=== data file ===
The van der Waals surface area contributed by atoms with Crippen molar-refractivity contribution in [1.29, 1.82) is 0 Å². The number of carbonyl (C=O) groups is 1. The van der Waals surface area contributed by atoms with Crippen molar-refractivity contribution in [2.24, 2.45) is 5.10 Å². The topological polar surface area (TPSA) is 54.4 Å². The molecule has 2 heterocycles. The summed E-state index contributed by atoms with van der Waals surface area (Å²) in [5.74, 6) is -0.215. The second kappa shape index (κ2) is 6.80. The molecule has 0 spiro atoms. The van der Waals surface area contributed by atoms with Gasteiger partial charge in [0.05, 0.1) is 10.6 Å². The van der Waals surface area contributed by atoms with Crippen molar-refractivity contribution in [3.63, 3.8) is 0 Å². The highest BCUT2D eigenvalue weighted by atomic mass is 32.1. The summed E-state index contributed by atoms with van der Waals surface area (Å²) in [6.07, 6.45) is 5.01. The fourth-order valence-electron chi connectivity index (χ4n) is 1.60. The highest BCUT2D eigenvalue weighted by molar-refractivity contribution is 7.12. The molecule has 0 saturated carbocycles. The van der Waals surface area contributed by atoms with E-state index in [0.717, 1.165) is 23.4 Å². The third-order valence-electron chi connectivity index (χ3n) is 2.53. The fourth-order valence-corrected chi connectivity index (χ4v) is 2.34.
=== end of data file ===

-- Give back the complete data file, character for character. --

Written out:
The van der Waals surface area contributed by atoms with Crippen molar-refractivity contribution in [1.29, 1.82) is 0 Å². The number of carbonyl (C=O) groups is 1. The van der Waals surface area contributed by atoms with Crippen molar-refractivity contribution in [2.24, 2.45) is 5.10 Å². The topological polar surface area (TPSA) is 54.4 Å². The molecule has 2 heterocycles. The summed E-state index contributed by atoms with van der Waals surface area (Å²) in [5.74, 6) is -0.215. The second kappa shape index (κ2) is 6.80. The molecule has 0 spiro atoms. The van der Waals surface area contributed by atoms with Gasteiger partial charge in [0.05, 0.1) is 10.6 Å². The van der Waals surface area contributed by atoms with Crippen molar-refractivity contribution in [3.63, 3.8) is 0 Å². The highest BCUT2D eigenvalue weighted by atomic mass is 32.1. The summed E-state index contributed by atoms with van der Waals surface area (Å²) in [6.07, 6.45) is 5.01. The fourth-order valence-electron chi connectivity index (χ4n) is 1.60. The highest BCUT2D eigenvalue weighted by molar-refractivity contribution is 7.12. The molecule has 0 saturated carbocycles. The van der Waals surface area contributed by atoms with E-state index in [0.717, 1.165) is 23.4 Å². The third-order valence-electron chi connectivity index (χ3n) is 2.53. The fourth-order valence-corrected chi connectivity index (χ4v) is 2.34.